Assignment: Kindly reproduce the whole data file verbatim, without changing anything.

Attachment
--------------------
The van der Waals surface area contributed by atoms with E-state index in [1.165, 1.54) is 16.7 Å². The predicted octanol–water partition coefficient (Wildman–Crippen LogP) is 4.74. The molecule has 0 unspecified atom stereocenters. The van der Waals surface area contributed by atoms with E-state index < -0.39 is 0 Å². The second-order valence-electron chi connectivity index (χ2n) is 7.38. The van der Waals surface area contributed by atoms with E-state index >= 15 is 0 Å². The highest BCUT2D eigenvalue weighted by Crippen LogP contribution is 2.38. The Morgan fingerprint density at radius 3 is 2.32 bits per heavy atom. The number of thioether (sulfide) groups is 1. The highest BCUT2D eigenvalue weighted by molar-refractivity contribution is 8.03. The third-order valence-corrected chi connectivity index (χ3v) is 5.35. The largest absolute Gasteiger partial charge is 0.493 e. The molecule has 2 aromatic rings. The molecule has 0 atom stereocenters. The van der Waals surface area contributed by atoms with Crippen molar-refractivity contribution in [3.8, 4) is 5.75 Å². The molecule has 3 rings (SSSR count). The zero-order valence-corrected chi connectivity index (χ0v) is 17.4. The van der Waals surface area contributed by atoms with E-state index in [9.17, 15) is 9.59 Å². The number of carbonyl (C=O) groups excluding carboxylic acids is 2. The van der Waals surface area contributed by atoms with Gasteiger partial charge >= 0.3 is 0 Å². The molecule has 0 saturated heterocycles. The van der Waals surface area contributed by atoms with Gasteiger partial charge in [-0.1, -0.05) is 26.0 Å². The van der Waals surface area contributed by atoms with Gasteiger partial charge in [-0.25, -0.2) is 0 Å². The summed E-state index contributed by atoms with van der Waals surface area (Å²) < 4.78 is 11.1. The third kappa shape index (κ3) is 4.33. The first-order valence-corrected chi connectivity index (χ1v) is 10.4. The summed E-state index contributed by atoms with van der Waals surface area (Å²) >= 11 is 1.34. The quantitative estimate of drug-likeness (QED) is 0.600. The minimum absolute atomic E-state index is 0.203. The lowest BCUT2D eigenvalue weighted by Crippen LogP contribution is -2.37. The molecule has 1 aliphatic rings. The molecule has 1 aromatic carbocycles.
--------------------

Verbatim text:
The van der Waals surface area contributed by atoms with E-state index in [1.165, 1.54) is 16.7 Å². The predicted octanol–water partition coefficient (Wildman–Crippen LogP) is 4.74. The molecule has 0 unspecified atom stereocenters. The van der Waals surface area contributed by atoms with E-state index < -0.39 is 0 Å². The second-order valence-electron chi connectivity index (χ2n) is 7.38. The van der Waals surface area contributed by atoms with E-state index >= 15 is 0 Å². The highest BCUT2D eigenvalue weighted by Crippen LogP contribution is 2.38. The Morgan fingerprint density at radius 3 is 2.32 bits per heavy atom. The number of thioether (sulfide) groups is 1. The highest BCUT2D eigenvalue weighted by molar-refractivity contribution is 8.03. The third-order valence-corrected chi connectivity index (χ3v) is 5.35. The largest absolute Gasteiger partial charge is 0.493 e. The molecule has 2 aromatic rings. The molecule has 0 atom stereocenters. The van der Waals surface area contributed by atoms with Crippen molar-refractivity contribution in [3.8, 4) is 5.75 Å². The molecule has 3 rings (SSSR count). The zero-order valence-corrected chi connectivity index (χ0v) is 17.4. The van der Waals surface area contributed by atoms with E-state index in [9.17, 15) is 9.59 Å². The number of carbonyl (C=O) groups excluding carboxylic acids is 2. The van der Waals surface area contributed by atoms with Gasteiger partial charge >= 0.3 is 0 Å². The molecule has 0 saturated heterocycles. The van der Waals surface area contributed by atoms with Gasteiger partial charge in [-0.1, -0.05) is 26.0 Å². The van der Waals surface area contributed by atoms with Gasteiger partial charge in [-0.25, -0.2) is 0 Å². The summed E-state index contributed by atoms with van der Waals surface area (Å²) < 4.78 is 11.1. The third kappa shape index (κ3) is 4.33. The first-order valence-corrected chi connectivity index (χ1v) is 10.4. The summed E-state index contributed by atoms with van der Waals surface area (Å²) >= 11 is 1.34. The quantitative estimate of drug-likeness (QED) is 0.600. The minimum absolute atomic E-state index is 0.203. The lowest BCUT2D eigenvalue weighted by Crippen LogP contribution is -2.37. The molecule has 1 aliphatic rings. The molecule has 1 aromatic carbocycles.